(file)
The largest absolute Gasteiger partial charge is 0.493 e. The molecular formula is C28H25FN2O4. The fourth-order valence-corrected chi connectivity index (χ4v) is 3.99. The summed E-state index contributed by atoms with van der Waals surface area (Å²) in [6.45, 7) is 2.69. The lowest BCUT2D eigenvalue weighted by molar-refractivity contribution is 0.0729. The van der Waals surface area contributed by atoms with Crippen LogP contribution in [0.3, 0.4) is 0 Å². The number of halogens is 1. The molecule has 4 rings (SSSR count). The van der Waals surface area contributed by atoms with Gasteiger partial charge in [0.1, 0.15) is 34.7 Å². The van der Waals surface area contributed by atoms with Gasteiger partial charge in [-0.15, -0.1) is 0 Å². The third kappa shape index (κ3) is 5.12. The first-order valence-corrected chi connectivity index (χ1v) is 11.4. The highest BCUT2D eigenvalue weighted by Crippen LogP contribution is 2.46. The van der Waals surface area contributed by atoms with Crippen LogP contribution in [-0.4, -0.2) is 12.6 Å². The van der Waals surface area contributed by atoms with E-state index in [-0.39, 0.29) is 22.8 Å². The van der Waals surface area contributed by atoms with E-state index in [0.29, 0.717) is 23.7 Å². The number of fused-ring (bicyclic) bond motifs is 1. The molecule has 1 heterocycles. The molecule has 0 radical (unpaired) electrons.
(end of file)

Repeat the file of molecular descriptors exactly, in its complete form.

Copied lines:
The largest absolute Gasteiger partial charge is 0.493 e. The molecular formula is C28H25FN2O4. The fourth-order valence-corrected chi connectivity index (χ4v) is 3.99. The summed E-state index contributed by atoms with van der Waals surface area (Å²) in [6.45, 7) is 2.69. The lowest BCUT2D eigenvalue weighted by molar-refractivity contribution is 0.0729. The van der Waals surface area contributed by atoms with Crippen LogP contribution in [0.3, 0.4) is 0 Å². The number of halogens is 1. The molecule has 4 rings (SSSR count). The van der Waals surface area contributed by atoms with Gasteiger partial charge in [0.1, 0.15) is 34.7 Å². The van der Waals surface area contributed by atoms with Gasteiger partial charge in [-0.15, -0.1) is 0 Å². The third kappa shape index (κ3) is 5.12. The first-order valence-corrected chi connectivity index (χ1v) is 11.4. The highest BCUT2D eigenvalue weighted by Crippen LogP contribution is 2.46. The van der Waals surface area contributed by atoms with Crippen LogP contribution in [-0.4, -0.2) is 12.6 Å². The van der Waals surface area contributed by atoms with E-state index in [-0.39, 0.29) is 22.8 Å². The van der Waals surface area contributed by atoms with E-state index in [0.29, 0.717) is 23.7 Å². The number of fused-ring (bicyclic) bond motifs is 1. The molecule has 1 heterocycles. The molecule has 0 radical (unpaired) electrons.